Ending the Monotony Meal Plan: The Benefits of Pet Food Rotation
At The Happy Beast, we believe that there are significant benefits from pet food rotation. In fact, we think it’s a big pet food myth that animals should eat the same formula of the same brand of food for their whole lives. While this is a great marketing ploy for the pet food companies (who don’t want you to feed anything but their brand of food) it is not in the best interest of your animal’s health and well-being. For one thing, eating the same thing over and over is boring… just imagine eating one kind of cuisine for every meal for the rest of your life! Even more importantly, from a health perspective, a monotonous diet can have negative effects on your animal for the following reasons:
- Although pet foods are formulated to be “balanced and complete,” it’s unlikely that one food will meet all of an animal’s nutrient requirements over a long period of time.
- Feeding one food may cause your animal to develop an intolerance or allergy to the ingredients in that food.
- The digestive system of an animal that has only had to process one kind of food will be weaker and less tolerant to changes and natural aging.
The good news is that there are many ways to incorporate pet food rotation into your animal’s diet:
- Even if you like feeding a specific brand, choose a different recipe or protein source each time you buy a bag, box, or can of food. Most companies offer several formulas. If you usually feed a chicken recipe, try bison or fish.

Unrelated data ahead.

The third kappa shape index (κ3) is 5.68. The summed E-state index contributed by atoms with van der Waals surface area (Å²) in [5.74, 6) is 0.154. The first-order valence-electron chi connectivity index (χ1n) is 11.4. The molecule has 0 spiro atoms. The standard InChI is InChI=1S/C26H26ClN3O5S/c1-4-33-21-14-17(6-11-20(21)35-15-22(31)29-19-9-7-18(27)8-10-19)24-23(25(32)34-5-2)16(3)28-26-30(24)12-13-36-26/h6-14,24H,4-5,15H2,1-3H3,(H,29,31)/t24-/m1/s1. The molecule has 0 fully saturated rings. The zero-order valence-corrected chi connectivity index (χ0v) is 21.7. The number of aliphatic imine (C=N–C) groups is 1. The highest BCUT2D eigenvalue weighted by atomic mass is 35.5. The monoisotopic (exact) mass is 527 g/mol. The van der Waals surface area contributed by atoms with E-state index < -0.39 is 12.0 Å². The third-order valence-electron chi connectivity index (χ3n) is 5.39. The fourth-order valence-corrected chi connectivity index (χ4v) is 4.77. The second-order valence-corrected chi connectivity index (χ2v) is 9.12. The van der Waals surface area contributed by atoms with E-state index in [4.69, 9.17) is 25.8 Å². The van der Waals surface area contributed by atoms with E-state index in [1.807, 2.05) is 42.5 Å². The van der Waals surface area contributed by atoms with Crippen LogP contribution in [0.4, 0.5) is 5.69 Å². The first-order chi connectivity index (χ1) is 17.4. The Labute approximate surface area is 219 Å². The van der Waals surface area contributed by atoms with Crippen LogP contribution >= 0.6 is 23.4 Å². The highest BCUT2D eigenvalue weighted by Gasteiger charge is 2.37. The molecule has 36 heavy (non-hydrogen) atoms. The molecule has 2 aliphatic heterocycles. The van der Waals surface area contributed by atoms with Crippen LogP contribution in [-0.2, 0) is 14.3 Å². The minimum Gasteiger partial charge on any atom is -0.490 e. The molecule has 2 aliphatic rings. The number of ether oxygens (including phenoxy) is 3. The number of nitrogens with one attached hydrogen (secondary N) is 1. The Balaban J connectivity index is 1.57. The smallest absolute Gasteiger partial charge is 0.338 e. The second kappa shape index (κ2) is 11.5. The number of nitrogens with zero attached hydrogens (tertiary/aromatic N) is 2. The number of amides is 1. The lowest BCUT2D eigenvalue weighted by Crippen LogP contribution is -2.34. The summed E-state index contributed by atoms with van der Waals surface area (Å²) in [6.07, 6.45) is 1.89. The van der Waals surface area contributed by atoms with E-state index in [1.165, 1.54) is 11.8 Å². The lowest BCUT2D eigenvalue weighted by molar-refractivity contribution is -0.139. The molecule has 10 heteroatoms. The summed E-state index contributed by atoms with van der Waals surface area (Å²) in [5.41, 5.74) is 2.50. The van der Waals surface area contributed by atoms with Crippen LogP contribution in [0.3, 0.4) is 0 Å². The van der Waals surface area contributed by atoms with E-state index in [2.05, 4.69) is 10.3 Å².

- If you normally feed dry food or kibble, supplement with another, less processed food. Raw, dehydrated, freeze-dried, and canned foods can all make great mix-ins.
- Add fresh food. “Table scraps” aren’t necessarily bad as long as you’re not feeding them during a meal at the table! Just limit what “people food” you share with your animals to healthy foods like lean meats, salmon skins, yogurt, and cooked vegetables. Although small fish bones are fine, you should not typically feed larger “table scrap” bones because they have been cooked. In comparison to raw bones, cooked bones can more easily splinter and cause a choking risk.
If your animal has a very sensitive digestive system or has been eating the same food for a very long time:
- Add in new foods very slowly.
- Supplement the diet with a prebiotic, probiotic, or digestive enzyme. (We like Optagest or raw goat milk.)
Chicken, turkey, lamb, and beef are often used in pet foods, but new protein sources are making their way into the market. “Novel proteins” is an industry term for meats not commonly found in pet foods. We commonly recommend novel protein diets for animals with food sensitivities or allergies, but healthy animals can benefit from these meats as well. Try including goat, rabbit, venison, alligator, or kangaroo in your animal’s next pet food rotation!
If variety isn’t the spice of life, is it catnip?